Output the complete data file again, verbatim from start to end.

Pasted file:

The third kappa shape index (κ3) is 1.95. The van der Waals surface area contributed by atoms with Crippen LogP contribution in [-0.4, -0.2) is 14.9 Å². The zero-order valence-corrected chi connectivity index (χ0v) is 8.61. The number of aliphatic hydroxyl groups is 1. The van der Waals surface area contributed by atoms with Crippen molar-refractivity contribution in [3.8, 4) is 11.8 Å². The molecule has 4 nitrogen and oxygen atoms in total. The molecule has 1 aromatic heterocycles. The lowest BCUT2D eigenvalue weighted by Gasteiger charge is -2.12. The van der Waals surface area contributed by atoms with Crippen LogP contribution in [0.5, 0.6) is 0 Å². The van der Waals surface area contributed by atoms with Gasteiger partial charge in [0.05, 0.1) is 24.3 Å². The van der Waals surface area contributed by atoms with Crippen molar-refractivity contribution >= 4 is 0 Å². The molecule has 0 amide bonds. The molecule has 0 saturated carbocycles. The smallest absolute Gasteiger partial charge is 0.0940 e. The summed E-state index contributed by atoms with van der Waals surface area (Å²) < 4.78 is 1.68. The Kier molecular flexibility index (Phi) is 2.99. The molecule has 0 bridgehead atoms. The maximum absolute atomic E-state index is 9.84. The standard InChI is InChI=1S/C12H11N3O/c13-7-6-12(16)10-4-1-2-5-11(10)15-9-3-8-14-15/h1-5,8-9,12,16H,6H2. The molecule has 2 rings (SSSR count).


The third kappa shape index (κ3) is 1.95. The van der Waals surface area contributed by atoms with Crippen LogP contribution in [-0.4, -0.2) is 14.9 Å². The zero-order valence-corrected chi connectivity index (χ0v) is 8.61. The number of aliphatic hydroxyl groups is 1. The van der Waals surface area contributed by atoms with Crippen molar-refractivity contribution in [3.8, 4) is 11.8 Å². The molecule has 4 nitrogen and oxygen atoms in total. The molecule has 1 aromatic heterocycles. The lowest BCUT2D eigenvalue weighted by Gasteiger charge is -2.12. The van der Waals surface area contributed by atoms with Crippen LogP contribution in [0.5, 0.6) is 0 Å². The van der Waals surface area contributed by atoms with Gasteiger partial charge in [0.05, 0.1) is 24.3 Å². The van der Waals surface area contributed by atoms with Crippen molar-refractivity contribution >= 4 is 0 Å². The molecule has 0 amide bonds. The molecule has 0 saturated carbocycles. The smallest absolute Gasteiger partial charge is 0.0940 e. The summed E-state index contributed by atoms with van der Waals surface area (Å²) < 4.78 is 1.68. The Kier molecular flexibility index (Phi) is 2.99. The molecule has 0 bridgehead atoms. The maximum absolute atomic E-state index is 9.84. The standard InChI is InChI=1S/C12H11N3O/c13-7-6-12(16)10-4-1-2-5-11(10)15-9-3-8-14-15/h1-5,8-9,12,16H,6H2. The molecule has 2 rings (SSSR count).